But the Opposition Leader – an ardent monarchist – dismissed the column as a diversion.
“I think people expect the Treasurer of this country to be getting on with the job of running our economy instead of raising red herrings,” he said.
“It’s hardly a month since the Treasurer surreptitiously dumped his promise to achieve a surplus. This was a promise that he and the Prime Minister had made on more than 200 separate occasions and now it’s done.
“This is a government which has failed its own test of economic competence and I think the Australian people want the Treasurer to focus on his job, not on distractions.”
Opposition frontbencher Malcolm Turnbull, a former Australian Republican Movement chairman, said it was “always a good time” to talk about becoming a republic, but he criticised Mr Swan’s contribution.
“The one thing that is not a good argument certainly not an effective argument for being a republic, is to turn it into a Pom-bashing, anti-British, anti-English, let alone anti-Royal family type of argument,” Mr Turnbull told ABC radio.
“It has to be a thoroughly pro-Australian argument.
“It’s about saying: we rejoice in and revel in and love this country so much, and respect and love our fellow countrymen and women so much, that only one of them is good enough to be our head of state.”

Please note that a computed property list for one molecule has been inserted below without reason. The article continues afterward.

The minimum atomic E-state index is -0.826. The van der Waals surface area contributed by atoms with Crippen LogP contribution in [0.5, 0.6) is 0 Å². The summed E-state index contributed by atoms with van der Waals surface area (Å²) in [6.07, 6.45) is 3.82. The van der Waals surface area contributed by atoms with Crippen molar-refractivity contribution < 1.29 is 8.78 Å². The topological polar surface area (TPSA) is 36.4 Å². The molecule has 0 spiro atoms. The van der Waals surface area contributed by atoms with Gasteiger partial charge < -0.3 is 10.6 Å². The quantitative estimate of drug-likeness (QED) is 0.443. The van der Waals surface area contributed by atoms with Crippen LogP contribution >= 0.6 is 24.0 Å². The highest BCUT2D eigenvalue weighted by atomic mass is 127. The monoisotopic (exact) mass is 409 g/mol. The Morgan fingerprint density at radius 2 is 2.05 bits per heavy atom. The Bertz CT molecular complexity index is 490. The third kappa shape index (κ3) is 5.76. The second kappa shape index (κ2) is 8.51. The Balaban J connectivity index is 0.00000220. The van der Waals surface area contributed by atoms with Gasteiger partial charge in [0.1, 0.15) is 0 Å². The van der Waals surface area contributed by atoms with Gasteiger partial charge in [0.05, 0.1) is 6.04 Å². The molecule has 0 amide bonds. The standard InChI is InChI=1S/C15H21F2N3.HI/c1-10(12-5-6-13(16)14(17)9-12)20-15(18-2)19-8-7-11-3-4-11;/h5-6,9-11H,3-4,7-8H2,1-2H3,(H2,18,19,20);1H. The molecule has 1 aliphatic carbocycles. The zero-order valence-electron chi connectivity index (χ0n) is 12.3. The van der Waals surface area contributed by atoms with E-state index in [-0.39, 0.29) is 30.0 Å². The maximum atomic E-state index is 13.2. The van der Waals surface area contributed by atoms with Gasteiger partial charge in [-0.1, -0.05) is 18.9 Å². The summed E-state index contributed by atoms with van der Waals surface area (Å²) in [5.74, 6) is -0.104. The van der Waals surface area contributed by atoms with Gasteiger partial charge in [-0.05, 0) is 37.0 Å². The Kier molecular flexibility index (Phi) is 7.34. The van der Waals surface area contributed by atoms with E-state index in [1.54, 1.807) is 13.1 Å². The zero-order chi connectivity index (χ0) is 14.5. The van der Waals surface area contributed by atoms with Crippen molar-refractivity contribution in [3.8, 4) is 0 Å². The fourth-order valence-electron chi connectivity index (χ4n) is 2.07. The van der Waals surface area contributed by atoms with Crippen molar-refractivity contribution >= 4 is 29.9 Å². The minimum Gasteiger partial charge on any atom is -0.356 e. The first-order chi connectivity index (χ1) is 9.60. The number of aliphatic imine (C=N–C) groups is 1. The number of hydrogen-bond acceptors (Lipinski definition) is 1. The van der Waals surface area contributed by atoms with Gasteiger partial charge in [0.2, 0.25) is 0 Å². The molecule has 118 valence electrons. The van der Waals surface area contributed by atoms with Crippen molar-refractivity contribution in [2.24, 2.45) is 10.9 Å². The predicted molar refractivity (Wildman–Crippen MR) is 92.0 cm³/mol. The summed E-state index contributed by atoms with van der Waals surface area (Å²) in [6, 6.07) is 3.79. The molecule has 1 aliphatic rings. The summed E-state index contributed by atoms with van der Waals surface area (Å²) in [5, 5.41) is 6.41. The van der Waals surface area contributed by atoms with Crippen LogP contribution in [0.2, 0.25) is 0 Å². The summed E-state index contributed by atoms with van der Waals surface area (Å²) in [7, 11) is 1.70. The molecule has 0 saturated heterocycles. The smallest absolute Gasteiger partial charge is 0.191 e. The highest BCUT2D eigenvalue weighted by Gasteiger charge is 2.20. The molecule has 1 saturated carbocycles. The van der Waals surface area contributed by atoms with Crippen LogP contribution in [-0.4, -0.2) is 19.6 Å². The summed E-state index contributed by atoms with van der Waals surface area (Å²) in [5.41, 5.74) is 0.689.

In his column, Mr Swan said the Bodyline series left an impression on Australia’s consciousness.
“I believe that reflecting on those events will eventually hasten the approach of an Australian republic, even if it has fallen from the national agenda over the past decade,” Mr Swan wrote.
“While England will always be our most respected cricketing foe, and among our very closest allies, I think our national conversation is sold short when it does not include a debate about our relationship with the Crown”
ARM chairman Geoff Gallop welcomed Mr Swan’s move to revive the debate, saying the Queen was an inappropriate head of state for Australia.
“Australians are telling us that we have developed our own identity, that with respect for our past we should embrace the future as simply Australian, with fully Australian national institutions,” he said.
“Becoming a republic means we will complete our journey to a full and easily recognisable independence and maturity as a nation, with one of us as head of state.”
Professor Gallop said he would like to see a plebiscite on becoming a republic in the next parliamentary term.Source: The Australian “Republic debate a distraction: Tony Abbott”
- Swan, Gallop reignite republic debate (bigpondnews.com)
- Swan reignites republic debate (abc.net.au)
- Swan calls for a new republic debate (theage.com.au)
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